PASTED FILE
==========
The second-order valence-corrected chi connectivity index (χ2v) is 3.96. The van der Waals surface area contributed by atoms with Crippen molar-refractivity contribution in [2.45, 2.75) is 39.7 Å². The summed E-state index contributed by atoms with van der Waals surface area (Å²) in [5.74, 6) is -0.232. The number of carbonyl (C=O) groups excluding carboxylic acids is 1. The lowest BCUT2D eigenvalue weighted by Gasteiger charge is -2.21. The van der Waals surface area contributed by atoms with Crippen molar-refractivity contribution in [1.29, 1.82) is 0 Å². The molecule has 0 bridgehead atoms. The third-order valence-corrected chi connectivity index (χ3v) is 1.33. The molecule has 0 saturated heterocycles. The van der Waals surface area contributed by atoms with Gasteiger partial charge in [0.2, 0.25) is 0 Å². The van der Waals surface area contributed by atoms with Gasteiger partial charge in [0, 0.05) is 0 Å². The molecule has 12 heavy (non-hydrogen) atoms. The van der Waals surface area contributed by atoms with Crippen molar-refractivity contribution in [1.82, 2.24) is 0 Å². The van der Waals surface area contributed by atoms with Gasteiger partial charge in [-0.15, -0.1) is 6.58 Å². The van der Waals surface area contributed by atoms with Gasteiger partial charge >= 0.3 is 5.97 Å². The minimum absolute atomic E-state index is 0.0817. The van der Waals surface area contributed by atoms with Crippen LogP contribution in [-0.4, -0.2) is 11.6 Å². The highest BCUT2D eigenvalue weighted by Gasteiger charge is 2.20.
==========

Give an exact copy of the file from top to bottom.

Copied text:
The second-order valence-corrected chi connectivity index (χ2v) is 3.96. The van der Waals surface area contributed by atoms with Crippen molar-refractivity contribution in [2.45, 2.75) is 39.7 Å². The summed E-state index contributed by atoms with van der Waals surface area (Å²) in [5.74, 6) is -0.232. The number of carbonyl (C=O) groups excluding carboxylic acids is 1. The lowest BCUT2D eigenvalue weighted by Gasteiger charge is -2.21. The van der Waals surface area contributed by atoms with Crippen molar-refractivity contribution in [1.29, 1.82) is 0 Å². The molecule has 0 bridgehead atoms. The third-order valence-corrected chi connectivity index (χ3v) is 1.33. The molecule has 0 saturated heterocycles. The van der Waals surface area contributed by atoms with Gasteiger partial charge in [0.2, 0.25) is 0 Å². The van der Waals surface area contributed by atoms with Gasteiger partial charge in [0, 0.05) is 0 Å². The molecule has 12 heavy (non-hydrogen) atoms. The van der Waals surface area contributed by atoms with Crippen molar-refractivity contribution in [1.82, 2.24) is 0 Å². The van der Waals surface area contributed by atoms with Gasteiger partial charge in [-0.15, -0.1) is 6.58 Å². The van der Waals surface area contributed by atoms with Gasteiger partial charge >= 0.3 is 5.97 Å². The minimum absolute atomic E-state index is 0.0817. The van der Waals surface area contributed by atoms with Crippen LogP contribution in [-0.4, -0.2) is 11.6 Å². The highest BCUT2D eigenvalue weighted by Gasteiger charge is 2.20.